The document also calls for objective criteria in the granting of tax holidays, the speedy introduction of the value added tax, a reform of the antiquated payment system, the formation of a special unit to handle the tax affairs of expat confidentially. A new law on concessions should streamline the application procedure by unambiguously identifying the authorities in charge and by rendering the process transparent. The requirements for work and residence permits should be simplified and made less exacting.

Next Djindjic moved to tackle the murky underbelly of Serbia's thoroughly criminalized economy.

Albeit reluctantly, he clamped down on arms sales to the likes of Iraq - an important source of foreign exchange and employment. The decision to hand Milosevic and a few other henchmen to the war crimes tribunal in the Hague was largely economic, too, in that it released $1.2 billion in international aid.

Djindjic curbed petrol smuggling by permitting only the importation of crude oil and by obliging importers to refine locally. Illegal construction was demolished in accordance with stricter new statutes, incurring the wrath of many penumbral figures, collectively decried as "the construction mafia".

The next target was the mob's extensive and all-pervasive pecuniary and commercial reach in cahoots with the ministry of interior, the secret services and the military. This particular ambition may have cost him his life.

In a public debate with Dusan Djordjevic on the Web pages of Central Europe Review, I wrote in October 2000:

"There are undercurrents and overriding themes in Serb history that perseverate and appear immutable. There is no reason to believe that the election of the hitherto non-corrupt and fiercely nationalistic law professor, Vojislav Kostunica, will miraculously transform the apparently ineluctable essence of Serb history and its salient proclivities ... Balkan societies are organized in (often regional) networks of political patronage, business and crime in equal measures. Politicians, criminals and businessmen are indistinguishable and interchangeable.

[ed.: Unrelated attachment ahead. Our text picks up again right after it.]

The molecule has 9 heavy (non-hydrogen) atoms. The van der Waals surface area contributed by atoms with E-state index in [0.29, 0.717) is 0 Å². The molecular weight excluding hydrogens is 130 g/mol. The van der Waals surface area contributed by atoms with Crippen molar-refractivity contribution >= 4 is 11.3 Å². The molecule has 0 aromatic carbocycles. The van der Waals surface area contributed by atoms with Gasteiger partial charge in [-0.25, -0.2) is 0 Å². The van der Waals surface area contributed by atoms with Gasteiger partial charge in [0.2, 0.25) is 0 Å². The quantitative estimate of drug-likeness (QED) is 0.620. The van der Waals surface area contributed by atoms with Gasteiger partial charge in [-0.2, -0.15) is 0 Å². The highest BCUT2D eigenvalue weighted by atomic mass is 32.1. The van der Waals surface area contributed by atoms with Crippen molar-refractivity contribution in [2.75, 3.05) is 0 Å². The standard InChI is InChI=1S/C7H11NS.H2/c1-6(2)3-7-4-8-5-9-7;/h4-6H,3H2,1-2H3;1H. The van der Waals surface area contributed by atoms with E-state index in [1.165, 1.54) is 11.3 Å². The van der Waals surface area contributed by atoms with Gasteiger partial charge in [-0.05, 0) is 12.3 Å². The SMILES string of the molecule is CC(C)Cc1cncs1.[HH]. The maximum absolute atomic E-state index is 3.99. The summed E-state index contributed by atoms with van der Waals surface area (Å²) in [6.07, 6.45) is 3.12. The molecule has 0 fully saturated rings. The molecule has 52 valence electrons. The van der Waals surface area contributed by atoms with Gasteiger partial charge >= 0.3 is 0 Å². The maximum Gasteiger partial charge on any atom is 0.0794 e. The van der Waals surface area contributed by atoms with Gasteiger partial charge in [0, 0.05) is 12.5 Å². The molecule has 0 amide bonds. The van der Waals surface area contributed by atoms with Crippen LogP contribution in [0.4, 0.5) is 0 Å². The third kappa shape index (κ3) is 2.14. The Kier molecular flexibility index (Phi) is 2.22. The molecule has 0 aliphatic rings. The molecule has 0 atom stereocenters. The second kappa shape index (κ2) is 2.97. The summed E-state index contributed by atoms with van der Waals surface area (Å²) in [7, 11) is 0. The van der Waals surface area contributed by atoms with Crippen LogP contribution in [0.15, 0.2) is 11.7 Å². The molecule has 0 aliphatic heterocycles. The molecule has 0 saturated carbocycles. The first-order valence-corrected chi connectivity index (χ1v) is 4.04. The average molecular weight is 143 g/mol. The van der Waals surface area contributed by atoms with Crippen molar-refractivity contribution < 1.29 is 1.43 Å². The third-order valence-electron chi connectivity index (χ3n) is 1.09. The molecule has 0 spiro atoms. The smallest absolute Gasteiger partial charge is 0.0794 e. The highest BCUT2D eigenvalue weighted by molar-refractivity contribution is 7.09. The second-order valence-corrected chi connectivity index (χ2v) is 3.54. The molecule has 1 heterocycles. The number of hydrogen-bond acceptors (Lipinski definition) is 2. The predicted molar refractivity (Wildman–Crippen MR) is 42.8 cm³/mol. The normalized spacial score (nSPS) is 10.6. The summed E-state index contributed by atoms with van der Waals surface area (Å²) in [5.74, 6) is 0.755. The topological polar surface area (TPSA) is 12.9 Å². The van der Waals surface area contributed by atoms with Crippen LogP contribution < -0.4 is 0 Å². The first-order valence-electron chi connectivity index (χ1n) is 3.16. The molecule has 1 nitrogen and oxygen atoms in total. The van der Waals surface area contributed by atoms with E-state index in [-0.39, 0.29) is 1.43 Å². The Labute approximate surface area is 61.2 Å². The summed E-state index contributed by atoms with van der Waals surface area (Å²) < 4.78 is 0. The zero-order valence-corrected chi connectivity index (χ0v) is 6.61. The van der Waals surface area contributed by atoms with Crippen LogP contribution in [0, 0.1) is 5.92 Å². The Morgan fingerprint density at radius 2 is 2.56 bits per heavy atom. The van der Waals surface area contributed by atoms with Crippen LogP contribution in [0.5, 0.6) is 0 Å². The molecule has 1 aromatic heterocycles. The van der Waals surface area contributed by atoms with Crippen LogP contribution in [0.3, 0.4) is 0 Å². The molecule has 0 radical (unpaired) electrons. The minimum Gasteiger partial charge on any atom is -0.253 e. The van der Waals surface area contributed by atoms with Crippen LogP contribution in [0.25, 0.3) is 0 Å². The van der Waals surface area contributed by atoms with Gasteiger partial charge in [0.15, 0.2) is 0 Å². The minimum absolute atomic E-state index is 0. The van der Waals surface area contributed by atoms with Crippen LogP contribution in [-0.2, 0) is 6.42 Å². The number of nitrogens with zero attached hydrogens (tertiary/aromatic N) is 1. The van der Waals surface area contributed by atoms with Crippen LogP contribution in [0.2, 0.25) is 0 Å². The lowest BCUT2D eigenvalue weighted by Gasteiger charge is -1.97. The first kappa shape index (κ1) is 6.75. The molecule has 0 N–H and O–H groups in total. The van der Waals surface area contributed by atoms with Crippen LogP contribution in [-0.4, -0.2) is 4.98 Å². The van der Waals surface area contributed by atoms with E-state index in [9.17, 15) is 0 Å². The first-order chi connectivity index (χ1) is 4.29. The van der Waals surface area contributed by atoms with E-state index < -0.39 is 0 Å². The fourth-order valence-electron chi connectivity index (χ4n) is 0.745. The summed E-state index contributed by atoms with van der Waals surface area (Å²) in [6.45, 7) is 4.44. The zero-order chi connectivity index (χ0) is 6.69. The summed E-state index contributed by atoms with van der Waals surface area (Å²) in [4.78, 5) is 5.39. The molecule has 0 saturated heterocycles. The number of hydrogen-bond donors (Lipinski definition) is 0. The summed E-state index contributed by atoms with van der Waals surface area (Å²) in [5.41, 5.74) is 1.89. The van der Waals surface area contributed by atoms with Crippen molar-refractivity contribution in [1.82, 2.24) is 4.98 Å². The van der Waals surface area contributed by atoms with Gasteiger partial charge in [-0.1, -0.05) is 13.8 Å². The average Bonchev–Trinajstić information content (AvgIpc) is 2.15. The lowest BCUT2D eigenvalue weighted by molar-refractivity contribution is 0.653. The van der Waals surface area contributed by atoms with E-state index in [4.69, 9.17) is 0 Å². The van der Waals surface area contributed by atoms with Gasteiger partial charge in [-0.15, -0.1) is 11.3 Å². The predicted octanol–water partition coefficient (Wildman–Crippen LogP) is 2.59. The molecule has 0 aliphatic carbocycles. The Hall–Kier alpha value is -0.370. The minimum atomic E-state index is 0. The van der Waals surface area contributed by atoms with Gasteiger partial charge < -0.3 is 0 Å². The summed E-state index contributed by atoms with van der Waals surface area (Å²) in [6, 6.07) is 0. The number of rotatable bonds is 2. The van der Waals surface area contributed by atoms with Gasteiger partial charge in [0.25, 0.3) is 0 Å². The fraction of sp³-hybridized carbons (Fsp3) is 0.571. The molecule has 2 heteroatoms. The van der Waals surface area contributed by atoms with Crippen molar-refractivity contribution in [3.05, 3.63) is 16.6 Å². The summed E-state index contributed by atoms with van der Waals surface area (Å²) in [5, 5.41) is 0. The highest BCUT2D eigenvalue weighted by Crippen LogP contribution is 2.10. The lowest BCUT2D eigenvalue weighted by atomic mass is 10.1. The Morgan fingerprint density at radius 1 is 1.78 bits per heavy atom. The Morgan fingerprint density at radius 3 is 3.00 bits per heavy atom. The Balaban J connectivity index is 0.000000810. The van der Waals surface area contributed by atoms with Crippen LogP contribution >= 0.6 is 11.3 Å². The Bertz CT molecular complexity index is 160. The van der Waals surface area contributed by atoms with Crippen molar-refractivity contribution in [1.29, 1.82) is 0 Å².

Perhaps as an inescapable consequence of all the above, the Balkans (and Serbia) lack institutions (though it fanatically maintains the verisimilitude of having ones). The ultimate arbiters have always been raw force or the threat of using it. The disempowered are passive-aggressive. Recondite sabotage and pertinacious stonewalling are their modes of self-defense and self-expression. The unregenerate power elites react with contemptuous suppression and raging punishment. It is a war from within to mirror the war from without. The result is a moral quagmire of depravity and perfidy."

Djindjic was a consummate philosopher. He studied under Jurgen Habermas in Germany. The titles of his four books are his most precise and comprehensive obituary: "Serbia - neither East nor West," "Subjectivity and Violence," "Yugoslavia - the Partially Formed State" and "The Fall of the Dialectics".

Also Read:

After Milosevic, Milosevic

New Serbia's Old Economy

Yugoslavia Turns to High Return

The Hungarian Kosovo